Iranian President Mahmoud Ahmadinejad was greeted with student protests and withering public criticism during a visit to Columbia University Monday in which he defended his government's human rights record, denounced Israel and rejected U.S. efforts to restrict Iran's nuclear program.
Speaking to students and faculty at Columbia a day ahead of his scheduled address to the United Nations General Assembly, the hard-line Iranian president also asserted that his people, including women, "enjoy the highest levels of freedom," and he claimed that homosexuality does not exist in his country.
Before his speech, he came under unusually harsh criticism from Columbia University President Lee Bollinger, who condemned what he said was the Ahmadinejad government's expanding crackdown on dissent, its persecution of the B'hai religious minority and homosexuals, its support for the destruction of Israel and its pursuit of a "proxy war" against U.S. forces in Iraq.
"Mr. President, you exhibit all the signs of a petty and cruel dictator," Bollinger told Ahmadinejad from a podium across the stage. He said the Iranian's denial of the Holocaust might fool "the illiterate and ignorant," but that "when you come to a place like this, it makes you quite simply ridiculous." Ahmadinejad's denial of the Holocaust suggested he was either "brazenly provocative or astonishingly uneducated," Bollinger said.
The university president's caustic comments were met with cheers and sustained applause from the roughly 700 people in the audience, most of them students.
Ahmadinejad called the introductory speech insulting and said Bollinger was misinformed. But he went on to repeat his assertions that the Holocaust should be researched "from different perspectives," and he denounced the punishment in Europe of "a number of academics" who were "questioning certain aspects of it." He also said Palestinians should not be "paying the price for an event they had nothing to do with."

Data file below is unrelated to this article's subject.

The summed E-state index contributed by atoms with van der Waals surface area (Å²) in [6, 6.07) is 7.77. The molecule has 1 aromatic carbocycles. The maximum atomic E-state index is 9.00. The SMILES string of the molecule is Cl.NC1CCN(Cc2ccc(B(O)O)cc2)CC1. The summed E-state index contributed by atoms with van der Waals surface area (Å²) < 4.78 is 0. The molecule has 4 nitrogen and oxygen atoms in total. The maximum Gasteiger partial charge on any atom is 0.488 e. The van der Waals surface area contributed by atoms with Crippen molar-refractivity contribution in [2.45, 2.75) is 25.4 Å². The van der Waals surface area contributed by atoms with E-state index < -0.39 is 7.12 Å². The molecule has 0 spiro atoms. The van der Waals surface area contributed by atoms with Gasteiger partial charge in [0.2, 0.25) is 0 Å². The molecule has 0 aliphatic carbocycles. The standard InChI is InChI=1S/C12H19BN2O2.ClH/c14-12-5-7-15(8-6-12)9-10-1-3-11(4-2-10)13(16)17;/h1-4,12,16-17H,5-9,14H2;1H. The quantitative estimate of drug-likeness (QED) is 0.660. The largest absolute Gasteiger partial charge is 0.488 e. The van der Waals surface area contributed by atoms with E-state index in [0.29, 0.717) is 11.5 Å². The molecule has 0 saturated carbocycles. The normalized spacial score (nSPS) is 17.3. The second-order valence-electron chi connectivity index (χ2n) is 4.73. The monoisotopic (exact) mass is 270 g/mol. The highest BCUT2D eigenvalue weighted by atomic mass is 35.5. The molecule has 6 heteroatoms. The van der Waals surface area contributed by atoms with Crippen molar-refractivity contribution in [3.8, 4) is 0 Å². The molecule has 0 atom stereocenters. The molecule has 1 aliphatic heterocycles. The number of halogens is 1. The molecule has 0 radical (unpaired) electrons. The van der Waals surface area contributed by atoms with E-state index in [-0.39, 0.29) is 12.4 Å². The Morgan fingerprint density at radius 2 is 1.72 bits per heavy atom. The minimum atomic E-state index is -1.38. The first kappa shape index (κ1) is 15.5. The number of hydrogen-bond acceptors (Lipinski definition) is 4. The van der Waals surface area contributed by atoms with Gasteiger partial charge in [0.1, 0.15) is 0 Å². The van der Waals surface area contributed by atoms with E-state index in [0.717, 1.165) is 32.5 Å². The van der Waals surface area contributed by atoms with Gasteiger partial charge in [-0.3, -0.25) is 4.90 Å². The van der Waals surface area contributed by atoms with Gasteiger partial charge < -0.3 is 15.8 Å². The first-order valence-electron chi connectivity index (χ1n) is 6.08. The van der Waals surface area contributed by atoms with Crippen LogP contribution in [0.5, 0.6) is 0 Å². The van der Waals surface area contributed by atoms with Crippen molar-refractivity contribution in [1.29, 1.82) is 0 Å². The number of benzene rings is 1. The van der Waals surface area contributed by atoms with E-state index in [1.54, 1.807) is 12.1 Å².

The New York Times quotes Ahmadinejad as saying there is insufficient research on the truth of Nazi Germany and the Jews:
He said that as an academic he questioned whether there was “sufficient research” about what happened after World War II, referring to the Holocaust.
I'm going to read the full transcript of the Ahmadinejad speech later, but from what I see in early reports, his statements confirm the argument I made yesterday. As witnessed today, Ahmadinejad has reaffirmed Iran's denial of the Holocaust, and his speech continues the Iranian regime's campaign to weaken the legitimacy of the Israeli state.
As the Los Angeles Times reported today, Ahmadinejad's resistance to Israel and the United States has built the Iranian regime a growing following among Arabs in countries like Egypt, Jordan, and Saudi Arabia:
...Ahmadinejad's intense distrust of the U.S. and hatred of Israel have elevated him to mythical status for the frustrated Arab mechanic, taxi driver or lawyer seeking a pure, forceful message.
The Times article notes further that Arab public opinion holds Iran up with Hezbollah and Hamas as a glorious Middle East underdog, battling larger, insidious Western forces. It's clear among large segments of the Arab street that Iran's well-suited - with its aggressive intentions and growing nuclear capability - to lead a revisionist challenge to Middle East regional order.
Much of the blogosphere is up in arms over Columbia's decision to sponsor an Ahmadinejad lecture. The anger is fully understandable, but in the long run I think the Iranian president's words will provide additional support for a firm stand against Iran's drive to weaken international security.
Further, the left blogosphere's noxious defense of Iran - not to mention the left's continued statements of moral equivalency between Bush administration and the Iranian regime - will further discredit the radical political agenda and ideology in current debates over U.S. policy in the Middle East.